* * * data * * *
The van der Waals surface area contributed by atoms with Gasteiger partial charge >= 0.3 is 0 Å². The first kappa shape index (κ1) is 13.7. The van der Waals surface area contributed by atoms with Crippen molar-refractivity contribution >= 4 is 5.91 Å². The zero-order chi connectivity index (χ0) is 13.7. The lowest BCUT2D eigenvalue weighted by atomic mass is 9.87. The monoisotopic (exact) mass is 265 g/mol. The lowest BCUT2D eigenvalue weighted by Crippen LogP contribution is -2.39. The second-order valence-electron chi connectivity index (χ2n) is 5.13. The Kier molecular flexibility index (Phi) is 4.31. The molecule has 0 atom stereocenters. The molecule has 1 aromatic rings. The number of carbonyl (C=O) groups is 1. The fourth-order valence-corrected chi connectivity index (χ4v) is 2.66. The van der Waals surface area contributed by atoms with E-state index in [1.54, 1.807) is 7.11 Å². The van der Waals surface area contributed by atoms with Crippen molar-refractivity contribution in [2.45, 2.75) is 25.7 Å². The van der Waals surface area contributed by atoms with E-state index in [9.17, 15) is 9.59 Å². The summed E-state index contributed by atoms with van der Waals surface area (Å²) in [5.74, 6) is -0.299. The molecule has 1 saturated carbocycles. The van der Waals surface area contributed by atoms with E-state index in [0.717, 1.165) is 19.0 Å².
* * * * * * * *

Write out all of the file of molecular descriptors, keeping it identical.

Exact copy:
The van der Waals surface area contributed by atoms with Gasteiger partial charge >= 0.3 is 0 Å². The first kappa shape index (κ1) is 13.7. The van der Waals surface area contributed by atoms with Crippen molar-refractivity contribution >= 4 is 5.91 Å². The zero-order chi connectivity index (χ0) is 13.7. The lowest BCUT2D eigenvalue weighted by atomic mass is 9.87. The monoisotopic (exact) mass is 265 g/mol. The lowest BCUT2D eigenvalue weighted by Crippen LogP contribution is -2.39. The second-order valence-electron chi connectivity index (χ2n) is 5.13. The Kier molecular flexibility index (Phi) is 4.31. The molecule has 0 atom stereocenters. The molecule has 1 aromatic rings. The number of carbonyl (C=O) groups is 1. The fourth-order valence-corrected chi connectivity index (χ4v) is 2.66. The van der Waals surface area contributed by atoms with E-state index in [1.54, 1.807) is 7.11 Å². The van der Waals surface area contributed by atoms with Crippen molar-refractivity contribution in [2.45, 2.75) is 25.7 Å². The van der Waals surface area contributed by atoms with E-state index in [9.17, 15) is 9.59 Å². The summed E-state index contributed by atoms with van der Waals surface area (Å²) in [5.74, 6) is -0.299. The molecule has 1 saturated carbocycles. The van der Waals surface area contributed by atoms with E-state index in [0.717, 1.165) is 19.0 Å².